Skip all navigation Skip to page navigation

DHHS Home | A-Z Site Map | Divisions | About Us | Contacts | En Español

NC Department of Health and Human Services
North Carolina Public Health: Influenza in North Carolina Home
N.C. Public Health Home

Prevention and Treatment

  • Get Vaccinated!!! External link
  • CDC: Prevention Steps
    • Get Vaccinated!!! External link
    • Cover your nose and mouth External link (PDF, CDC's website) when you sneeze or cough.
    • Sleep / Get Rest - a weakened immune system generally makes you more susceptible to illness.
    • Wash your hands often with warm soap and water. Wash for 15 to 20 seconds. It is the soap combined with the scrubbing action that helps dislodge and remove germs. When soap and water are not available, alcohol-based disposable hand wipes or gel sanitizers may be used. You can find them in most supermarkets and drugstores. If using gel, rub your hands until the gel is dry. The gel doesn't need water to work; the alcohol in it kills the germs on your hands. More at CDC External link.
    • Avoid touching your eyes, nose, and mouth. Germs are often spread when a person touches something that is contaminated with germs and then touches their eyes, nose, or mouth. Germs can live for a long time (some can live for 2 hours or more) on surfaces like doorknobs, desks, and tables.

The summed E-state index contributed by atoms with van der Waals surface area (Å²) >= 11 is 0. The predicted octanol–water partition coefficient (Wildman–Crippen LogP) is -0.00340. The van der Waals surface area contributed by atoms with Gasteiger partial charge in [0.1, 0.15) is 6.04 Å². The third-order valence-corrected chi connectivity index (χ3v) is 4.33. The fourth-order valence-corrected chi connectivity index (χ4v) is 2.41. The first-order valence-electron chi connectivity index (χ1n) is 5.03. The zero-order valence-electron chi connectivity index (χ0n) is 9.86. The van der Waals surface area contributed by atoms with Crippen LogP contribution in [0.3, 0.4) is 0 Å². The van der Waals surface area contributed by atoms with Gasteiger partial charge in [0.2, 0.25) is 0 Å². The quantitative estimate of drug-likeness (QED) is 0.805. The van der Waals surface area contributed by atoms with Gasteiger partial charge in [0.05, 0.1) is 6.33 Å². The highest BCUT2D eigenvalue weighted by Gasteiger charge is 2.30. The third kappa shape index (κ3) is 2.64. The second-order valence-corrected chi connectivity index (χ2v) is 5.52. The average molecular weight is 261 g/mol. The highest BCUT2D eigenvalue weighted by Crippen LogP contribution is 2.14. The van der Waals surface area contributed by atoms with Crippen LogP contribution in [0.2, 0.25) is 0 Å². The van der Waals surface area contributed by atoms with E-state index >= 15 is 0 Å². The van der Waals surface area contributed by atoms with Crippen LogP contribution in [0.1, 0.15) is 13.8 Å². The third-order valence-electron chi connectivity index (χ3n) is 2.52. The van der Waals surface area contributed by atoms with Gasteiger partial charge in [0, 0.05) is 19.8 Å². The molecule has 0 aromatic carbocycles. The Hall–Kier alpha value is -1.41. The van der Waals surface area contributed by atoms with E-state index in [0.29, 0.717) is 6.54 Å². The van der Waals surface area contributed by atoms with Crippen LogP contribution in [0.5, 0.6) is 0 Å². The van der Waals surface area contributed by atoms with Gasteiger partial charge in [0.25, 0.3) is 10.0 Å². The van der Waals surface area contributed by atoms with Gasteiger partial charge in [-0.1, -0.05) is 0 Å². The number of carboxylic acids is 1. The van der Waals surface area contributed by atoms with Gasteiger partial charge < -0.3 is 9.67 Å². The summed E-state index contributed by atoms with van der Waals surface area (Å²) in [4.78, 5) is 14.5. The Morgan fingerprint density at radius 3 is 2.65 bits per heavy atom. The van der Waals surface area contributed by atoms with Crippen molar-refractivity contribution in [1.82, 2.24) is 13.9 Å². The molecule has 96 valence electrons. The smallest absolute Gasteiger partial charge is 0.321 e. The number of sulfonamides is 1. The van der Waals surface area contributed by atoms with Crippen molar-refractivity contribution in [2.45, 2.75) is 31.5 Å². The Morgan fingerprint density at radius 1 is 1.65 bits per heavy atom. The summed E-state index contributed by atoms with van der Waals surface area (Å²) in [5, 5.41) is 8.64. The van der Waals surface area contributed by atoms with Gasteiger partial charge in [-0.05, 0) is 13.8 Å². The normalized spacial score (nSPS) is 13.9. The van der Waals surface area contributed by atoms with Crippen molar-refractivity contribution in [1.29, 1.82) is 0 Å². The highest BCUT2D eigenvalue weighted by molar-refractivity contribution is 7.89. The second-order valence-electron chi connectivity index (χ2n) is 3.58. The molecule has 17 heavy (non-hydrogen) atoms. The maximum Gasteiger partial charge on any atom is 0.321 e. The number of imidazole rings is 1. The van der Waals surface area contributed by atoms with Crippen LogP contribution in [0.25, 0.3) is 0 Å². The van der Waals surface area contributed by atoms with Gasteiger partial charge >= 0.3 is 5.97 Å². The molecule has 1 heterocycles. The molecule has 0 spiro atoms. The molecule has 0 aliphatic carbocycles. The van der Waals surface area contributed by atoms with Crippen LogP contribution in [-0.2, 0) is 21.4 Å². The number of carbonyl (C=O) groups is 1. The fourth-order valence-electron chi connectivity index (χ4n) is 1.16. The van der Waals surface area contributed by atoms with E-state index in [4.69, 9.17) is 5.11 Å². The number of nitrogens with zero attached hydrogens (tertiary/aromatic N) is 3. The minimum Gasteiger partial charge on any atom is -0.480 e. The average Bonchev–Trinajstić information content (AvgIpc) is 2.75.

• Disinfect your environment at home and in the workplace. (Also see the CDC's Stopping the Spread of Germs at Home, Work, and School External link.) There are several chemical agents that can kill flu viruses, including (source: CDC FAQs External link):
      • Chlorine
      • Hydrogen Peroxide
      • Detergents or soaps
      • Iodine-based antiseptics (substances that stop the growth of germs)
      • Alcohols (wipes or gels with alcohol in them can be used to clean hands)
    • Try to avoid close contact with sick people.
    • Stay home if you are sick until at least 24 hours after you no longer have a fever (100°F or 37.8°C) or signs of a fever (without the use of a fever-reducing medicine, such as Tylenol®).
    • Follow public health advice regarding school closures, avoiding crowds and other social distancing measures.
  • CDC: Prevention & Treatment Resources External link